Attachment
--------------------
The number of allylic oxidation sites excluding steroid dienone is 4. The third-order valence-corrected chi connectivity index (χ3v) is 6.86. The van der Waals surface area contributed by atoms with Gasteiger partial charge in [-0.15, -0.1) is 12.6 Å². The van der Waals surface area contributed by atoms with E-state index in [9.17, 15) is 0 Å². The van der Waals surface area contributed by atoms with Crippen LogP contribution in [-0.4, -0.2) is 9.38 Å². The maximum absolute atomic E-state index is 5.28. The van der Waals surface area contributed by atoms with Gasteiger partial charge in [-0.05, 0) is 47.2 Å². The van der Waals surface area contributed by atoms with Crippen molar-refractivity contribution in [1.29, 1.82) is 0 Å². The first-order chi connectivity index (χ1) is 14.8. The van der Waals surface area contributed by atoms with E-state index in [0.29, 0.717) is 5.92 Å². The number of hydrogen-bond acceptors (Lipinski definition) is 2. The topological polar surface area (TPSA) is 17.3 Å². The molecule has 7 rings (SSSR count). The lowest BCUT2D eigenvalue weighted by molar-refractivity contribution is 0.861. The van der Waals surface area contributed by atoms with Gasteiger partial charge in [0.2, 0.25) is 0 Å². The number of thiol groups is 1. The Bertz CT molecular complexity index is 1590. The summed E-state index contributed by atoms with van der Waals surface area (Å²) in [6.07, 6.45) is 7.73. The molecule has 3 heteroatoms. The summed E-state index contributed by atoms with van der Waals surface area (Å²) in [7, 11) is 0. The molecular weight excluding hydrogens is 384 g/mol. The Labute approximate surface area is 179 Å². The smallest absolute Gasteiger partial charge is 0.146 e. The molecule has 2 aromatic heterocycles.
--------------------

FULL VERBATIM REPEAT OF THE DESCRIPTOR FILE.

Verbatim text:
The number of allylic oxidation sites excluding steroid dienone is 4. The third-order valence-corrected chi connectivity index (χ3v) is 6.86. The van der Waals surface area contributed by atoms with Gasteiger partial charge in [-0.15, -0.1) is 12.6 Å². The van der Waals surface area contributed by atoms with E-state index in [9.17, 15) is 0 Å². The van der Waals surface area contributed by atoms with Crippen LogP contribution in [-0.4, -0.2) is 9.38 Å². The maximum absolute atomic E-state index is 5.28. The van der Waals surface area contributed by atoms with Gasteiger partial charge in [-0.05, 0) is 47.2 Å². The van der Waals surface area contributed by atoms with Crippen molar-refractivity contribution in [1.29, 1.82) is 0 Å². The first-order chi connectivity index (χ1) is 14.8. The van der Waals surface area contributed by atoms with E-state index in [0.29, 0.717) is 5.92 Å². The number of hydrogen-bond acceptors (Lipinski definition) is 2. The topological polar surface area (TPSA) is 17.3 Å². The molecule has 7 rings (SSSR count). The lowest BCUT2D eigenvalue weighted by molar-refractivity contribution is 0.861. The van der Waals surface area contributed by atoms with Gasteiger partial charge in [0.2, 0.25) is 0 Å². The number of thiol groups is 1. The Bertz CT molecular complexity index is 1590. The summed E-state index contributed by atoms with van der Waals surface area (Å²) in [6.07, 6.45) is 7.73. The molecule has 3 heteroatoms. The summed E-state index contributed by atoms with van der Waals surface area (Å²) in [7, 11) is 0. The molecular weight excluding hydrogens is 384 g/mol. The Labute approximate surface area is 179 Å². The smallest absolute Gasteiger partial charge is 0.146 e. The molecule has 2 aromatic heterocycles.